Israel’s Supreme Court ruled on Thursday that the state can revoke the citizenship of people who carry out actions that constitute a breach of trust against the state, including terrorism, espionage, or treason.
The ruling addressed a 2008 Citizenship Law in Israel that gives the state authority to revoke citizenship based on actions that constitute a “breach of loyalty.”
It came following separate appeals in the cases of two Palestinian citizens of Israel who were convicted of carrying out attacks that killed Israeli citizens. The two were handed long sentences but the state sought to strip them of citizenship.
The two terrorists that the ruling revolved around were Alaa Ziad, who ran over and stabbed two Israeli soldiers and two civilians, and Mahmoud Mafarja, who planted a bomb on a bus in Tel Aviv in 2012, injuring 24 people.
The Supreme Court denied the removal of citizenship in these two cases based on “serious procedural flaws” but ruled that the practice itself was constitutional, even if a person became stateless as a result. It said in such cases, the interior minister would have to grant permanent residency.
Israeli Interior Minister Ayelet Shaked welcomed the ruling, stating, “The High Court has confirmed the obvious: Whoever acts intentionally to harm the State of Israel cannot be part of its community of citizens. However, unfortunately, the High Court has adopted an interpretation that is contrary to the language of the law and required that terrorists be given a different permanent status in Israel.”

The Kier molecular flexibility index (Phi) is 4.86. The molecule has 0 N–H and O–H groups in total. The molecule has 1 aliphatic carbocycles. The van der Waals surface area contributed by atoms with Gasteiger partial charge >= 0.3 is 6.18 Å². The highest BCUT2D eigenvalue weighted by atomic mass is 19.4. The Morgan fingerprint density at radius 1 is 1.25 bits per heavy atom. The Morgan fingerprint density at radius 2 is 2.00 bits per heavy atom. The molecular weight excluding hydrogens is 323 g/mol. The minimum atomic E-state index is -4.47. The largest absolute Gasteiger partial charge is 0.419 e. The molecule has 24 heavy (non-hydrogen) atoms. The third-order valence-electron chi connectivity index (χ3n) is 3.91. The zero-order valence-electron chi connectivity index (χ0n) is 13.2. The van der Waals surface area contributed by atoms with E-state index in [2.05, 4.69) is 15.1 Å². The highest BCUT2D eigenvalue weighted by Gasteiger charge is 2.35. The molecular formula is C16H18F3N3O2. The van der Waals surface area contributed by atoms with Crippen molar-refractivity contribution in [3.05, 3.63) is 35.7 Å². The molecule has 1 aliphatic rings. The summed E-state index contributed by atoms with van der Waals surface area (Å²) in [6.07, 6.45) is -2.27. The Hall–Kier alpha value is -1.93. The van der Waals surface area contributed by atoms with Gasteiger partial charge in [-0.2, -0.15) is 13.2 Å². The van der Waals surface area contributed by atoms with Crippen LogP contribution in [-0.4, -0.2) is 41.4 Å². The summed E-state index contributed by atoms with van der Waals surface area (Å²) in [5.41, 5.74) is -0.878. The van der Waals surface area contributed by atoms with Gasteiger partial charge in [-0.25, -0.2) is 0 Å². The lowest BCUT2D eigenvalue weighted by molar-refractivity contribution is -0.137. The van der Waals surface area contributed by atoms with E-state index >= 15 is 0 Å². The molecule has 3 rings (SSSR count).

A joint statement in response to the ruling by the Association for Civil Rights in Israel and Adalah, an Arab rights group, called the law discriminatory and said it “will likely be used exclusively against Palestinian citizens of Israel.”
“There are many cases of Jews in Israel who took part in terror and not even once has the interior ministry thought to appeal to revoke their citizenship,” the ACRI’s Oded Feller told Reuters. “The only cases that were submitted to the court were of Arab citizens.”
In the court statement, the justices acknowledged that leaving a person stateless challenged international law standards, but the majority opinion was that “the difficulty in itself does not render the entire practice as unconstitutional.”
Avigdor Lieberman, Israel’s finance minister and head of far-right Yisrael Beitenu party, welcomed the ruling. “Finally, justice is served,” he said in a tweet.
The judge in the case said that the interior minister can resubmit a request to revoke the citizenship of Ziad and Mafarja at a later date.
Copyright 2022 Thomson/Reuters (additions and edits for FISM News by Michael Cardinal)